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Bell Work: Where does the water cycle get its energy from?

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Presentation on theme: "Bell Work: Where does the water cycle get its energy from?"— Presentation transcript:

1 Bell Work: Where does the water cycle get its energy from?

2 What is the water cycle? The water cycle describes the existence and movement of water on, in, and above the Earth. Water is always in motion Water is always changing states Liquid Solid gas

3 Hydrologic Cycle The water cycle can also be called the Hydrologic Cycle…WHY? Since the water cycle is truly a "cycle," there is no beginning or end. Water can change states among liquid, vapor, and ice at various places in the water cycle These processes have been happening over millions of years. The water in the apple you ate yesterday may have fallen as rain half-way around the world last year or could have been used 100 million years ago by Mama Dinosaur to give her baby a bath.

4 Components of the Water Cycle
Water storage in oceans Evaporation Sublimation Water in the atmosphere Condensation Precipitation Water storage in ice and snow Snowmelt runoff to streams Surface runoff Stream flow Freshwater storage Infiltration Ground-water storage Ground-water discharge Springs

5 Water storage 96.5% of the water on earth is in the oceans
3.5% of the water on earth is fresh 90% of the evaporated water contained in the water cycle came from the ocean Ice caps and glaciers


7 Evaporation Evaporation is when the sun heats up water in rivers or lakes or the ocean and turns it into vapor or steam.  The water vapor, or steam, leaves the river, lake or ocean and goes into the air. 90% comes from oceans, seas, lakes and rivers 10% comes from plants: transpiration Humidity Evaporation removes heat from the environment: HOW?? Once evaporated, a water molecule spend about 10 days in the air.



10 Sublimation Sublimation: The change of snow or ice to water vapor without melting Solid  gas High amounts of energy is needed….Where would this energy come from??? South side of Mt. Everest: Low temperatures Strong winds Intense sunlight Low air pressure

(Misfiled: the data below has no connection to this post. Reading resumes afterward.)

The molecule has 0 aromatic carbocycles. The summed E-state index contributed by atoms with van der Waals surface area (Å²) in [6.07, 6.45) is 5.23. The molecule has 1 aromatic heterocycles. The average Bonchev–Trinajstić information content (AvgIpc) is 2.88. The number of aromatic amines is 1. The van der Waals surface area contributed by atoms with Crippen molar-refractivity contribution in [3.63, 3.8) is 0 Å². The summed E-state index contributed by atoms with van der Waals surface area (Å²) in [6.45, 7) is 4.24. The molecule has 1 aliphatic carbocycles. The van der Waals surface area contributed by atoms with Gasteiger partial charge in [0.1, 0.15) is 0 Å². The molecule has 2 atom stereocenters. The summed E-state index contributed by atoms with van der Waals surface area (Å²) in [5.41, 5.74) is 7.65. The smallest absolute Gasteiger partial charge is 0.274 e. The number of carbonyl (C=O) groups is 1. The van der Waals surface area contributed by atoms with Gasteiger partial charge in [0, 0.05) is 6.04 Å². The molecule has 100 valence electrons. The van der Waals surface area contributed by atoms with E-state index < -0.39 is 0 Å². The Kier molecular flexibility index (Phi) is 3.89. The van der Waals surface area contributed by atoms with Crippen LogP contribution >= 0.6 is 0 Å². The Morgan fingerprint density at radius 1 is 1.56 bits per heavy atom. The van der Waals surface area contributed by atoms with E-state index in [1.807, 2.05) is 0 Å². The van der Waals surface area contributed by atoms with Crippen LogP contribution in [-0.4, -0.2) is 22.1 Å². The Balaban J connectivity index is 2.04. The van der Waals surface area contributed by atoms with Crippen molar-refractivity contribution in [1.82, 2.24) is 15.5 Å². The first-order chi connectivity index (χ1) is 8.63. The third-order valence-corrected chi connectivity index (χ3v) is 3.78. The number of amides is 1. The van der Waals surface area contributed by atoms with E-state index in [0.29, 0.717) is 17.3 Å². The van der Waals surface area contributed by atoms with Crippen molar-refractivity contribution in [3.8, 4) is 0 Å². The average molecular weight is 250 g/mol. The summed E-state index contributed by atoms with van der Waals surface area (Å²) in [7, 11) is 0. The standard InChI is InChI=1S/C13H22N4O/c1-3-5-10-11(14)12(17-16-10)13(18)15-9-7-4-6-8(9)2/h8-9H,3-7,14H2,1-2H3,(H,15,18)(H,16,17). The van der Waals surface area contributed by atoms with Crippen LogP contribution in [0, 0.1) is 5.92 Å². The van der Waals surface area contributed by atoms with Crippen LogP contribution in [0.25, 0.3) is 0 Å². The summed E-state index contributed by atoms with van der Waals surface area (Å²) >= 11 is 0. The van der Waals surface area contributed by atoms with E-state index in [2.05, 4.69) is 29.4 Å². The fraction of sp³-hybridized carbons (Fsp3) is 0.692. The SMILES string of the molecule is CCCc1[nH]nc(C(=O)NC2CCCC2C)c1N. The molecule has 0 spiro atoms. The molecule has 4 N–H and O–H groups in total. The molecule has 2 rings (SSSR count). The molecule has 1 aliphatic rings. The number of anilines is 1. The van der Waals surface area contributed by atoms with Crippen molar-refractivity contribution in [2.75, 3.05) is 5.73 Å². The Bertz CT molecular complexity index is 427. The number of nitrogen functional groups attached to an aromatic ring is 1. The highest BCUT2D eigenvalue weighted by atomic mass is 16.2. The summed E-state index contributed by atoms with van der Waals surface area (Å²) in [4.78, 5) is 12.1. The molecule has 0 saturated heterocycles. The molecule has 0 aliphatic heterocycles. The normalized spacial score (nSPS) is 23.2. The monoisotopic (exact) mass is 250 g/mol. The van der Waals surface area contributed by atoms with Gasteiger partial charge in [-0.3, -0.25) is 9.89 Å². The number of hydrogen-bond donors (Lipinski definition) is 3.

11 Transpiration Transpiration is the process by which plants lose water out of their leaves.  Transpiration gives evaporation a bit of a hand in getting the water vapor back up into the air Moisture is carried through plants from roots to small pores on the underside of the leaves, where it changes to vapor and is released to the atmosphere. A large oak tree can transpire 40,000 gallons of water a year. Factors that effect Transpiration: Temperature Relative humidity Wind and air movement Soil-moisture availability Types of plants


13 Water in the atmosphere
The atmosphere always contains water Tiny water particles are too small to see UNLESS…. Clouds Superhighway used to move water around the globe

14 Condensation Condensation: Water vapor in the air gets cold and changes back into liquid, forming clouds.  Responsible for the formation of CLOUDS Vapor  liquid Condensation is the opposite of evaporation Fog Moisture on your windows or drink Water vapor in the warm air, turns back into liquid when it touches the cold glass



17 Precipitation Precipitation:  Occurs when so much water has condensed that the air cannot hold it anymore.  The clouds get heavy and water falls back to the earth in the form of rain, hail, sleet or snow Millions of cloud droplets are required to make a single raindrop

18 Precipitation Rates Vary by location

19 Surface Runoff Surface Runoff: Occurs as precipitation travels over the soil surface to the nearest stream channel. Run over the soil and collect in the oceans, lakes or rivers where the cycle starts Ground saturation Flash flood Deposition can happen during this time….What was that?? Dangerous time for pollution to occur


21 A watershed is an area of land where all of the water that falls in it and drains off of it goes into the same place.

22 Groundwater A portion of the water that falls as precipitation can infiltrate (seeps into) the subsurface soil and rock. Used by plants and burrowing animals Keeps soil cool during the summer

23 Groundwater Air Water Unsaturated Zone Permeable Layers Water Table
Impermeable Layer Solid Rock Unconnected Pores

24 Water Table The top of the surface where ground water occurs is called the water table

25 Aquifer An underground layer of water-bearing porous stone, earth, or gravel

26 Groundwater Spring Artesian Well Aquifer Aquifer Water Table
Impermeable Rock Well Dry Well Aquifer





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